Central Arabia basin
The Central Arabia basin is located throughout the west to middle region of Saudi Arabia, and is found in Qatar as well. Petroleum exploration in Central Arabia started over 100 years ago, until oil was first discovered in Dammam, Saudi Arabia in 1938 by the Arabian American Oil Company (ARAMCO). The main formation in the basin is the Qalibah formation, which contains the source rock where oil is formed. Hydrocarbons found in the formation are typically light oil with a relatively high Gas-Oil Ratio (GOR). Light oils are characterized by having a high percentage of lighter materials (c1-c7) such as Ethane (c2) and Methane (c1).
History of the Basin
The Central Arabian basin contains the large Pre-khuff formation which houses the Qusaiba group. The basin can be found in Saudi Arabia and western part of Qatar. Fig. 1 shows the formation and members found in the Central Arabia basin. The Qusaiba-Plaozoic petroleum system contains the Ghawar field, which is a very large oil and gas play located in Saudi Arabia. The field contains an estimated 2/3 of the world’s known recoverable oil which is about 48 million barrels. And it was discovered in 1948 and began production in 1951. The central Arabia basin also contains the Safaniya field on the off shore of the Arabian gulf, it is the largest offshore field with 1.2 million barrles of oil production per day. (Pollastro)
Primary Geologic Risks
An in-depth study of the challenges faced when drilling in shallow gas areas in the North Safaniya field in the Arabian peninsula. The study focused on the challenges found when drilling as well as some solutions. The north area of the field contains gas with high amount of abrasive sand production. the sand particles contain different sizes and shapes. The combination of large sand particles and the tendency of gas bubbling through the sea floor can lead to dangerous and life threat accidents. The drilling and production team also faced issues with gas migration through pipe annulus due to low hydrostatic pressure (Alghamdi, 2016)
The study suggests a few solutions to reduce the risk of accident by using the following practices and tubing sizes. The study recommends the use of 16” liners, 118 PCF class “G” cement which helps gas migration during the loss of hydrostatic pressure with the use of a Liquid Latex additive. the paper suggests using 38-inch conductors instead of 30-inch and adding DV tool to provide an open hole isolation for cement placement. The addition of drilling vertical evaluation wells near the actual drilling platforms instead of mud line suspension wells.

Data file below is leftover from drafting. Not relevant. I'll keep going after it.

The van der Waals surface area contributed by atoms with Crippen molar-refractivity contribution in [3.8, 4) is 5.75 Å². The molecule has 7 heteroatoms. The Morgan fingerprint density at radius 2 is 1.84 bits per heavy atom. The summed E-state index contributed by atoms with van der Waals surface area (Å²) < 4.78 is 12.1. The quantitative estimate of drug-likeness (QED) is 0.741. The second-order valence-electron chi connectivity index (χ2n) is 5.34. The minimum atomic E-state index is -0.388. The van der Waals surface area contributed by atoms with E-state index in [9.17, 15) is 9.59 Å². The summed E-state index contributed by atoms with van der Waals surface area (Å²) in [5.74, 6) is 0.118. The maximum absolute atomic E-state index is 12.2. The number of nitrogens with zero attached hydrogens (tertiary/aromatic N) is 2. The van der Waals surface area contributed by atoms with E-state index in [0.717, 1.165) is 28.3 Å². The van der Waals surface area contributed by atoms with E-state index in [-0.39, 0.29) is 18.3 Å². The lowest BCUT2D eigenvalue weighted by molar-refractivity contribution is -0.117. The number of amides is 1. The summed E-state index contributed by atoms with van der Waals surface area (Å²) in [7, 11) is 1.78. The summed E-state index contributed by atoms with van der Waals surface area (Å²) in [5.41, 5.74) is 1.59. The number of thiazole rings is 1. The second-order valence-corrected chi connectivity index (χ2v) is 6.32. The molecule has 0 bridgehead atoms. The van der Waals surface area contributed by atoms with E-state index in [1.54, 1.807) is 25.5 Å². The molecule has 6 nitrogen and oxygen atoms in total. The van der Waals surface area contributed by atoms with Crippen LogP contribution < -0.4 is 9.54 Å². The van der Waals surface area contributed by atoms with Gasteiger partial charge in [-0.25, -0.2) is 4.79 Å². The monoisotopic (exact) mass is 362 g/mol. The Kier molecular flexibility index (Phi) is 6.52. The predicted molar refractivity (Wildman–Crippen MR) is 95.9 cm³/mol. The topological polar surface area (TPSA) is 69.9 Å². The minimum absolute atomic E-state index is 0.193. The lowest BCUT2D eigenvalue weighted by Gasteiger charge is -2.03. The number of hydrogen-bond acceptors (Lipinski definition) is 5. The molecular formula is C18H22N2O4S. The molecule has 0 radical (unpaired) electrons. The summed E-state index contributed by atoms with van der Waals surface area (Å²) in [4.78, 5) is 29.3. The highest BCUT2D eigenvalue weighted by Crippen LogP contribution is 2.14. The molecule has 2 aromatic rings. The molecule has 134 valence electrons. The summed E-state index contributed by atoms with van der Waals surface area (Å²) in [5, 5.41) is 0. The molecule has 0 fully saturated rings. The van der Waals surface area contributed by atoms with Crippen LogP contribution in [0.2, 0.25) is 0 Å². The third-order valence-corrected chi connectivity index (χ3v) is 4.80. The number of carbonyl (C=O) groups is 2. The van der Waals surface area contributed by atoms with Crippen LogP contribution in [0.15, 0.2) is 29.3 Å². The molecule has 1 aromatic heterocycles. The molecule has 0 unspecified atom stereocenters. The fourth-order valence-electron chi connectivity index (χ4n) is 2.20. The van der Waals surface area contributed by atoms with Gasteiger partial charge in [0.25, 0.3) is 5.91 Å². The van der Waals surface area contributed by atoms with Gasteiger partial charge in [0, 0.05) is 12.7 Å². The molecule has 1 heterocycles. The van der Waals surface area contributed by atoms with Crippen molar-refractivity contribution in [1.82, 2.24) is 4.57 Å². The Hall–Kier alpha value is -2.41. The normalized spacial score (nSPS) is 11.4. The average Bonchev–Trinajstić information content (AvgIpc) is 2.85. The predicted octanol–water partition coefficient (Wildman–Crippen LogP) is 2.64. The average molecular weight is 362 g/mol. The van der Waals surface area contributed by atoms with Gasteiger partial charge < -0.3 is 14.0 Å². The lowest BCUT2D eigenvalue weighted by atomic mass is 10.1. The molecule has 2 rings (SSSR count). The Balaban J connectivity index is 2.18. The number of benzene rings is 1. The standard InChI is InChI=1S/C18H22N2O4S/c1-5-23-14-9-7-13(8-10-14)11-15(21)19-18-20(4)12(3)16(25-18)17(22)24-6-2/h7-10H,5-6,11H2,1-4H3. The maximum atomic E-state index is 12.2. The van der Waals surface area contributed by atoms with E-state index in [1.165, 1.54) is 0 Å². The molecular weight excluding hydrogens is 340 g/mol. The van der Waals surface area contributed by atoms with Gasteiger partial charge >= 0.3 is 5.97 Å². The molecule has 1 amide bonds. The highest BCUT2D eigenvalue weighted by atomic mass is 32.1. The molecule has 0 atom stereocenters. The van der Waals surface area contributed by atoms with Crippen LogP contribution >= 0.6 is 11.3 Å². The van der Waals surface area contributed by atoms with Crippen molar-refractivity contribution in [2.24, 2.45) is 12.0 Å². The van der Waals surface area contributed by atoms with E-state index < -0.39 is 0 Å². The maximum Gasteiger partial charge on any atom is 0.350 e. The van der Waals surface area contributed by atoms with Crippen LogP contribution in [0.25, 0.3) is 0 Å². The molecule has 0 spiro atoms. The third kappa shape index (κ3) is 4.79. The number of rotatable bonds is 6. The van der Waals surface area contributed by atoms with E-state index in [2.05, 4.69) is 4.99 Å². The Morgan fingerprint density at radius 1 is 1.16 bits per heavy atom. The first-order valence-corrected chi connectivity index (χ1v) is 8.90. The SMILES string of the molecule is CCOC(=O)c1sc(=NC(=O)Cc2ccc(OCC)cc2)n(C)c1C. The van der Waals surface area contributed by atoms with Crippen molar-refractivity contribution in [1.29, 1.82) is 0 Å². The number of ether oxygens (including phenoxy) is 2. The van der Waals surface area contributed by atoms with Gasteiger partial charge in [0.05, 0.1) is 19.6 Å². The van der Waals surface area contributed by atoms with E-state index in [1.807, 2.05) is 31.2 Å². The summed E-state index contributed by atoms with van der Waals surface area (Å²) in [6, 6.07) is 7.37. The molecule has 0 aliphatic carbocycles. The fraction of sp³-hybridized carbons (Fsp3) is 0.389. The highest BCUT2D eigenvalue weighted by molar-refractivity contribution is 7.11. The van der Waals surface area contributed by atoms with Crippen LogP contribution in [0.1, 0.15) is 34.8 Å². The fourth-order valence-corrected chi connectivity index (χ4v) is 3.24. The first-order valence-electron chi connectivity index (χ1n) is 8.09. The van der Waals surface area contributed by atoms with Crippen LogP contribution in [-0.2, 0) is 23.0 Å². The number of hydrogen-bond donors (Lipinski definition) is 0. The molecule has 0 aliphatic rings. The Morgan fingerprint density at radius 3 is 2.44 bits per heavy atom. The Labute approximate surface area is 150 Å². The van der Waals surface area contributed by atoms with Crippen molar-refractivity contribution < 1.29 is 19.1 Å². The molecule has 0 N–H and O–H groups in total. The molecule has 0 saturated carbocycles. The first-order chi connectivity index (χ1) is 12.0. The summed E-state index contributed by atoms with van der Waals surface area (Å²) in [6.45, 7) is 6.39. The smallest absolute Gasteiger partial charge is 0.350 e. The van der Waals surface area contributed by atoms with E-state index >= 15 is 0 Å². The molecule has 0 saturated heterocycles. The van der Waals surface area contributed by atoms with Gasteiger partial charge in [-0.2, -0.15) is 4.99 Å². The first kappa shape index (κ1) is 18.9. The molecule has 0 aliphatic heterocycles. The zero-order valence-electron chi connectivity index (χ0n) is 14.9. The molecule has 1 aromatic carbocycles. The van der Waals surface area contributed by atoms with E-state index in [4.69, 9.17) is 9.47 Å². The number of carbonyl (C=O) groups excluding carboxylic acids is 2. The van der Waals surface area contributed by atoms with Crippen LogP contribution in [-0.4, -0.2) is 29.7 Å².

Major sandstone reservoirs apart of the Central Arabian Basin, these sandstones are the Ordovician of the Sarah formation and the upper Qasim formation both of which are sealed by Shale. This shale is specifically in the Quasaiba formation which is estimated to be of the Silurian time period. This shale specifically does the job of sealing the upper part of the sandstone reservoir. These sandstones have a unique cap that is very distinctive due to its high resistivities and high velocities on well logs. While these shales make for an impermeable seal and the primary seal. There are intraformational seals within the Khuff which are a big deal in the upper part of the Central Arabian Basin.
The Central Arabia Qusaiba-Paleozoic TPS (Total Petroleum System) is one of two petroleum systems in the Central Arabia basin. The main formation in this system is the Qalibah formation, which includes the important member, Qusaiba. The organic-rich shale facies of the lower Qusaiba member of the Qalibah formation is the source rock for this particular system in the Central Arabia basin.
The Qalibah formation consists of the lower Qusaiba shale, upper sandstones, siltstones, and shale of the Sharawra formation. The lower Qusaiba member contains coarsening upwards sequence due to the deglaciation in the early Silurian, while the upper member has a fining upwards sequence. The basal hot shale of the lower Qusaiba member is the source rock of this system as shown by the well logs on Fig.2.
The lower Qusaiba hot shale is a dark-grey, micro-laminated, euxinic shale with a TOC that can reach up to 20 wt%. While sandstone facies in the formation have a thickness range of 1-30cm, the hot shale bed thickness is around 75cm. A survey done by Jones and Stump (1999) showed that the richest and thickest source rock occurs on the flanks of the depocenter, rather than within it as described by other researches.
The other petroleum system in the central Arabia basin is the Arabian sub-basin Tuwaiq/Hanifa-Arab TPS. Two organic-rich intervals or marine sandstones and marls make up the source rock of one of the world’s largest single-oil fields.
There are four main tectonic stages that are associated with the major traps in the Central Arabian Basin. The four major tectonic traps can be found in Table. 1 and they are the “(1)Carboniferous Hercynian Orogeny; (2) Early Triassic Zagros rifting and opening of the Neo-Tethys Sea (fig. 8); 3) the First Alpine Orogeny during the Late Cretaceous (Coniacian-Campanian), associated with the collision event that led to the emplacement of the Semail Ophiolite Complex in Oman; and (4) the Second Alpine Orogeny during the middle to late Tertiary.” In the Central Arabian Basin, there are stratigraphic traps as well but often secondary to the tectonic traps.
Primary and Secondary Reservoirs
The primary reservoirs of the Central Arabia Paleozoic are sandstones of the both the Permian Unayzah and Devonian Jauf or Qusaiba Formation. In addition, the primary reservoir includes marine sandstones, cyclic dolomitic shelf carbonates of late Permian Khuff Formation and marine sandstones